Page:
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The new version of “It’s New to You!”

NBC "New to You" screenshotRemember NBC’s somewhat desperate attempt to get people to watch summer reruns in 1997, marked by the tagline “It’s new to you!”? We seem to be in a cycle of TV marked by the return of series popular in the original “It’s new to you” era. These include Will & Grace (debuted 1998), Roseanne (ended 1997), Murphy Brown (ended 1998), and now Mad About You (ran 1992-1999), all with their original casts mostly intact.

Let’s not forget other announced reboots from even earlier eras, such as ’80s stalwarts Magnum PI, Cagney and Lacey, and Miami Vice, which will offer some reimagings of the leads and series context (which raises the question of why reboot the familiar just to change it – but that’s another post).

The impetus for this reboot era could be attributable to a number of things. Renewed interest in these programs from exposure on streaming services; a new generation who’ve never seen them at all; the nostalgic appeal to cater to older viewers who are traditional TV stalwarts; and a cast still able to play their characters. And, to be brutally honest, I think a big factor in these current same-cast reboots is that the leads of these hit TV shows were very available because most of them never hit it big again (aside from John Goodman, and a few years in features for Helen Hunt).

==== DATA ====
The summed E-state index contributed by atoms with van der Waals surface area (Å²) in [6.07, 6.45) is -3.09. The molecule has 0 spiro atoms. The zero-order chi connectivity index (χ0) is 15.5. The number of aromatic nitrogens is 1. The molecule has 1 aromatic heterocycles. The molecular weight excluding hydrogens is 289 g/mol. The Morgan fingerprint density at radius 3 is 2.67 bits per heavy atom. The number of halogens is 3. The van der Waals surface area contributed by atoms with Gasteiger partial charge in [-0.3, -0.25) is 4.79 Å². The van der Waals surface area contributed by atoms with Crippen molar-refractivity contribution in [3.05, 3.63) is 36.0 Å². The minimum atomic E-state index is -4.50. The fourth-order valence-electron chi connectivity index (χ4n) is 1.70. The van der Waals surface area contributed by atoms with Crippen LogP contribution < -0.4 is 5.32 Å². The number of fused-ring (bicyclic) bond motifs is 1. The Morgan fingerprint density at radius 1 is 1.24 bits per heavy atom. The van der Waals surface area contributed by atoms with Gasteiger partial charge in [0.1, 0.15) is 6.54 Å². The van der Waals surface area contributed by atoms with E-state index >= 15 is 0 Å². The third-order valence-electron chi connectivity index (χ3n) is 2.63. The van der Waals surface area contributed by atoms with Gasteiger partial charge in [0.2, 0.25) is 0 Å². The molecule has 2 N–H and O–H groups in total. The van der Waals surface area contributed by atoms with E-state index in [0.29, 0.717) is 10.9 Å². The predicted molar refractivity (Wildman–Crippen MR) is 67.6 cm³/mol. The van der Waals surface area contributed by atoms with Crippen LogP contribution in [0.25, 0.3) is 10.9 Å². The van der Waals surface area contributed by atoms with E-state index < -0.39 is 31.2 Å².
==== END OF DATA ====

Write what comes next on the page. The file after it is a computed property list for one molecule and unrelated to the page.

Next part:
It will be interesting to see how long this reboot bubble lasts before it bursts. Not every reboot will be successes on the level of Will & Grace or Roseanne, and the copycat tendency of television will move on to the next big idea.

Give the boot to the reboot

TV’s never been immune from reboots, whether it was the early days when many TV series were transplants of radio series, or the various revivals across the years like ADAM-12, Dallas, Dragnet, or Battlestar Galactica. But it seems few revivals result in long-term success.

In a world of TV – and theatrical movies – seemingly bereft of original ideas, long-term success will come out of original content. Viewers appreciate thinking outside the box even if it’s just a twist on an old trope or genre. It’s doable, even on broadcast TV – see The Blacklist, Empire, or This is Us in recent years – and ever more important as the audience is tempted away by edgy cable or SVOD original series.

David Tice is the principal of TiceVision LLC, a media research consultancy.
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